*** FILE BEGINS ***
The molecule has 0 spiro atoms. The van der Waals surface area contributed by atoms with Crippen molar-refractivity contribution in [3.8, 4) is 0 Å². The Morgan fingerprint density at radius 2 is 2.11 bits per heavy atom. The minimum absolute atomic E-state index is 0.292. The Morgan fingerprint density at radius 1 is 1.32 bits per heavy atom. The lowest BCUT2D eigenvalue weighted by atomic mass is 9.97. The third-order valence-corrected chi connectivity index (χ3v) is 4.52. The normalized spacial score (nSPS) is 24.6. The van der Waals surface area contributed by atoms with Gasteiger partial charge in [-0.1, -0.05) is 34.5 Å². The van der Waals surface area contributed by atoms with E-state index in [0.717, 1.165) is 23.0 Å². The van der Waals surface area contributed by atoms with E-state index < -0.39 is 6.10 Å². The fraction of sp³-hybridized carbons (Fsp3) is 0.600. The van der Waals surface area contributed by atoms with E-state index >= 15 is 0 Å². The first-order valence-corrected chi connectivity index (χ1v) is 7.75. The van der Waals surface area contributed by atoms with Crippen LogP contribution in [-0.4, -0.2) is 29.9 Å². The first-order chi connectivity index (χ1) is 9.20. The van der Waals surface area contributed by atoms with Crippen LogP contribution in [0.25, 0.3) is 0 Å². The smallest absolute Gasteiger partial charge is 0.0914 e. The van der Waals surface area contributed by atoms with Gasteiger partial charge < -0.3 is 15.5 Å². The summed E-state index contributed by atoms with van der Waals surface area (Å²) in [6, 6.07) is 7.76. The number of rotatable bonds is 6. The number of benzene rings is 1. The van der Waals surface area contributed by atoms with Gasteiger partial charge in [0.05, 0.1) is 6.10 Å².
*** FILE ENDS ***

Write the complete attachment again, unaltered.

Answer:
The molecule has 0 spiro atoms. The van der Waals surface area contributed by atoms with Crippen molar-refractivity contribution in [3.8, 4) is 0 Å². The Morgan fingerprint density at radius 2 is 2.11 bits per heavy atom. The minimum absolute atomic E-state index is 0.292. The Morgan fingerprint density at radius 1 is 1.32 bits per heavy atom. The lowest BCUT2D eigenvalue weighted by atomic mass is 9.97. The third-order valence-corrected chi connectivity index (χ3v) is 4.52. The normalized spacial score (nSPS) is 24.6. The van der Waals surface area contributed by atoms with Gasteiger partial charge in [-0.1, -0.05) is 34.5 Å². The van der Waals surface area contributed by atoms with E-state index in [0.717, 1.165) is 23.0 Å². The van der Waals surface area contributed by atoms with E-state index < -0.39 is 6.10 Å². The fraction of sp³-hybridized carbons (Fsp3) is 0.600. The van der Waals surface area contributed by atoms with E-state index >= 15 is 0 Å². The first-order valence-corrected chi connectivity index (χ1v) is 7.75. The van der Waals surface area contributed by atoms with Crippen LogP contribution in [-0.4, -0.2) is 29.9 Å². The first-order chi connectivity index (χ1) is 9.20. The van der Waals surface area contributed by atoms with Crippen LogP contribution in [0.25, 0.3) is 0 Å². The smallest absolute Gasteiger partial charge is 0.0914 e. The van der Waals surface area contributed by atoms with Gasteiger partial charge < -0.3 is 15.5 Å². The summed E-state index contributed by atoms with van der Waals surface area (Å²) in [6, 6.07) is 7.76. The number of rotatable bonds is 6. The number of benzene rings is 1. The van der Waals surface area contributed by atoms with Gasteiger partial charge in [0.05, 0.1) is 6.10 Å².